“When it finally closes off the pipe and starts to back everything up, all of those open joints that have been suffering joint deterioration or root intrusion, causes the water to back up into all of those voids,” Graham explains. “Once the blockage is cleared, all that water comes back through the joints, bringing with it solids and other debris, causing further deterioration.”

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Alexandria doesn’t have a formal pipe cleaning program in its budget, but the wastewater department does keep track of the trouble spots and addresses those problems using its jetter and vac combination units in conjunction with Jet Power II, a product supplied by Duke’s Root Control. Alexandria has two smaller Pipe Hunter jetters and a large Vac-Con vacuum combo sewer cleaning unit.

Jet Power II is a grease liquefier designed to quickly and easily eliminate grease from sewer lines. Jet Power II is non-corrosive, biodegradable, non-acidic, non-caustic and is treatment plant friendly.

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To apply, crews jet-spray the Jet Power II solution upstream from the affected pipe. The treatment requires only 10 to 15 minutes to liquefy grease, allowing crews to quickly move onto jet spraying and retrieval. The hose can be stopped at the upstream manhole, at which point the water pressure is turned off. Roughly 10 minutes later, the grease will be homogenized. The liquid grease washes downstream and will not re-coagulate, leaving most pipes virtually free of grease.

“Jet Power II is an emulsifying agent that you apply with an ejector unit that can be attached to all three of our cleaning units,” Graham says. “It’s preventative maintenance. We use it once a month or every other month on line segments we have identified as trouble spots.

“We’ve used [Jet Power II] for eight years and it has made a significant difference in the number of trouble calls for blockages related to grease. I would say those calls have dropped by about 40 percent [during that time].”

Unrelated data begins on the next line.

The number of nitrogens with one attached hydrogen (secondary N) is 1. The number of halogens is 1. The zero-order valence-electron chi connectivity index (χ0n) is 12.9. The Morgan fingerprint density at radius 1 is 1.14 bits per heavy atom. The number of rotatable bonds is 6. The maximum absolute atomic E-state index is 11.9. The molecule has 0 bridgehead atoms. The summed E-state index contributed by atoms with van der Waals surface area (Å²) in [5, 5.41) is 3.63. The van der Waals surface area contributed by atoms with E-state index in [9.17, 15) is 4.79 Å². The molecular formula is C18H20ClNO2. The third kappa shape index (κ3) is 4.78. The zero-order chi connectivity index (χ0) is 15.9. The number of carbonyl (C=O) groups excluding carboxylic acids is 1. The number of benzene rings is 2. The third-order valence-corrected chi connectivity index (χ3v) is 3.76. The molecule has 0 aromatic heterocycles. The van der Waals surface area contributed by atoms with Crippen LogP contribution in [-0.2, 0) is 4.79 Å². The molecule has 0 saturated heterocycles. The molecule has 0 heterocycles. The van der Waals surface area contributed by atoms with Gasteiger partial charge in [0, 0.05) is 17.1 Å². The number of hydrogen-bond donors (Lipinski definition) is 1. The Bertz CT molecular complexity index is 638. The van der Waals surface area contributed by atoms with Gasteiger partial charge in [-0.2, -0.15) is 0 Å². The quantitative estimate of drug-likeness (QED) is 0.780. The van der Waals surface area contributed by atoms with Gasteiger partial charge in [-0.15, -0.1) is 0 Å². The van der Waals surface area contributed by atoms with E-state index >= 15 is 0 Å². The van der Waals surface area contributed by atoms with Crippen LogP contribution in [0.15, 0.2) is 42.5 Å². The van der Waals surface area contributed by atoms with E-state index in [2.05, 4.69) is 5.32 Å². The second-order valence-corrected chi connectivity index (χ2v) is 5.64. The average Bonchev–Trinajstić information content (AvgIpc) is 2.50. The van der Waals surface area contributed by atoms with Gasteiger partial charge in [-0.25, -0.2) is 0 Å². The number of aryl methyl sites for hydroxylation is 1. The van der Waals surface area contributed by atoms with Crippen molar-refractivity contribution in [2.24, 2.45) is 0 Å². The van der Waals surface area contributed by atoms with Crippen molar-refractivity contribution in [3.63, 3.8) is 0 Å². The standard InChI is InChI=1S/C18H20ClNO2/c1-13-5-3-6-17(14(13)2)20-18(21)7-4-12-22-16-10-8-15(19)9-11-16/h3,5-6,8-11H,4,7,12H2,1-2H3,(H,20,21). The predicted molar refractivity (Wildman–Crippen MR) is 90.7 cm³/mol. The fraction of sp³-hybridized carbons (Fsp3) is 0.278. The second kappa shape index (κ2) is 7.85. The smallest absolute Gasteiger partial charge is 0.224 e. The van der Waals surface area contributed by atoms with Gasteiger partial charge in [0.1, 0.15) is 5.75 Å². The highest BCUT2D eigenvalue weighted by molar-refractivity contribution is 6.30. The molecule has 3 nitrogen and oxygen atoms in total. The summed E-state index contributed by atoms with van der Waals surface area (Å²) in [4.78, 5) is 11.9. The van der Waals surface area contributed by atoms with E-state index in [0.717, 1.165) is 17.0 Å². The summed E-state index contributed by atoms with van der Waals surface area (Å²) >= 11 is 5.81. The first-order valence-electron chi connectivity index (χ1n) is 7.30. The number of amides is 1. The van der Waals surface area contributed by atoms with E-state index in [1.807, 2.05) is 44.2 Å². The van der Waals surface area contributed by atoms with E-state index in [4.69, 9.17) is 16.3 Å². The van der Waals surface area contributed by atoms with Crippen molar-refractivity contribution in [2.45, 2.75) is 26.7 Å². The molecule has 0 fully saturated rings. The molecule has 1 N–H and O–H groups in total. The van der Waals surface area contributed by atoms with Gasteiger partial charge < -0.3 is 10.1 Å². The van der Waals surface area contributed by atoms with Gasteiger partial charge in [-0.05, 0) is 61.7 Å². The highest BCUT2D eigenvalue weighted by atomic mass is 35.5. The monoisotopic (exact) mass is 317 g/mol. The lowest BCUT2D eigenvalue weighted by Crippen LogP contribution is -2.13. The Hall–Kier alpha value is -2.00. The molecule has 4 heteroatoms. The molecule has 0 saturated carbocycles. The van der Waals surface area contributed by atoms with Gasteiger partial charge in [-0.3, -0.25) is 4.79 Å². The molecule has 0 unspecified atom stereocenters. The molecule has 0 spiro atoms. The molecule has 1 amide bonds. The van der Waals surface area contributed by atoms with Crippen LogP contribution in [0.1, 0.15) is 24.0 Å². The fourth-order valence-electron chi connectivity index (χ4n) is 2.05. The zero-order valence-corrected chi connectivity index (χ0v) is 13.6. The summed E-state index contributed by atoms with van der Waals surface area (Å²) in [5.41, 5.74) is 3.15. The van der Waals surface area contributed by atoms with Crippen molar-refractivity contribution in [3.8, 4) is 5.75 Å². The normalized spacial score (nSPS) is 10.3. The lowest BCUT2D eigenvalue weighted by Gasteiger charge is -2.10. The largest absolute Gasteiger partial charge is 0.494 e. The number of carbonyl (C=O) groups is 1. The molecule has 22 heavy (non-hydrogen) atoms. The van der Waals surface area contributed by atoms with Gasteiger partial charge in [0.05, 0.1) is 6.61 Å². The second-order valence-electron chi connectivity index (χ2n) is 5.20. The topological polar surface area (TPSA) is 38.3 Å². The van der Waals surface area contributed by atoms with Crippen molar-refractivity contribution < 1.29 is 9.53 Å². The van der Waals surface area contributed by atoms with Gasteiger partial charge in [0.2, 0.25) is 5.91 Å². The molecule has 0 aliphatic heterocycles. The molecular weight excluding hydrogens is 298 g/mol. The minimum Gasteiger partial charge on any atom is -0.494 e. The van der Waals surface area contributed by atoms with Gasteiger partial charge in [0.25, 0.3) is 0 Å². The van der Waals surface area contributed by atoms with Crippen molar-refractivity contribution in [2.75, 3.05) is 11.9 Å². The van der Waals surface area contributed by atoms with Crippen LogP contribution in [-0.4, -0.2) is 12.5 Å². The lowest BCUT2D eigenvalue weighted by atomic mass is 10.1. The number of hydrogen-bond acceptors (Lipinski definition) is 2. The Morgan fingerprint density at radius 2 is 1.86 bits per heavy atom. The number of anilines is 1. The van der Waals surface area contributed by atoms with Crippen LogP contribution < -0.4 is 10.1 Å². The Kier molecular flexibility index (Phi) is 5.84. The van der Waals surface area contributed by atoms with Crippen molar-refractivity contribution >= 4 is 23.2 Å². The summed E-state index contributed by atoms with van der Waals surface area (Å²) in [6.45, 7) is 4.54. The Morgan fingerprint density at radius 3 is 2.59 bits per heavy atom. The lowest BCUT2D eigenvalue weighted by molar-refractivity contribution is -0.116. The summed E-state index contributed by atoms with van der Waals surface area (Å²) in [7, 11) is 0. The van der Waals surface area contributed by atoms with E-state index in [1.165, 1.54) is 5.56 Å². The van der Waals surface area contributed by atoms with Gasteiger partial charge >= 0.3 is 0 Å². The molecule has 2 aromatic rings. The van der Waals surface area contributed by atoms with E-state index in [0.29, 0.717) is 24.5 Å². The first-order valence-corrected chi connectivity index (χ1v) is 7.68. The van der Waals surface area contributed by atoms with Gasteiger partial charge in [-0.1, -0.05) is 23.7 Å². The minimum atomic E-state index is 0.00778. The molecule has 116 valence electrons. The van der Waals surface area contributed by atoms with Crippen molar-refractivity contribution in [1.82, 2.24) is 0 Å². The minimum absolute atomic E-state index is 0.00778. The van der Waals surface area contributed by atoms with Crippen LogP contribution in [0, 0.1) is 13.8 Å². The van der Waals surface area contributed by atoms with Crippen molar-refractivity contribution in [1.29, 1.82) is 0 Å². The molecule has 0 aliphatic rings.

While both FOGs and root intrusion individually create a wide range of problems, Graham says together they are a complete wrecking crew, actually making FOG a far worse headache to deal with and control. “With roots, once they get into the joints of your main lines, the grease actually has something else to hold onto other than the walls of your pipe,” he says. “Roots actually slow down the flow of the sewer line, which gives the grease more time to adhere to the side of the pipe. They are like a tag team — the roots and grease help each other cause havoc in the mainlines.”

Graham says the department tries to stay on a pipe cleaning schedule, using the jetters and vac unit to clean the city’s pipes. The department also uses video to inspect its lines on an as-needed basis, uses its CUES truck and CCTV unit.

“We use our Vac-Con combination unit to do most of our schedule maintenance. As our units respond to a call, we log them and from this, work orders are produced to go back to do a complete cleaning and degreasing of that particular segment of line,” he says. “Some areas are treated and cleaned more often as the demand requires.”

Graham has been in the sewer business for 30 years, the last 22 with the City of Alexandria, and he has seen a more pronounced effort in recent years by municipalities to get control of their FOG issues. He says his department has a pre-treatment program and surveys restaurants to find out how they handle their grease and if they use grease traps, etc. “We’ve ID’d areas, whether a row of restaurants or just one, and have set up limits for fats, oils and grease. Twenty years ago, we didn’t do anything with the restaurants and this has made a significant impact on the grease problem that we had been experiencing.”

Sharon M. Bueno is managing editor of Trenchless Technology.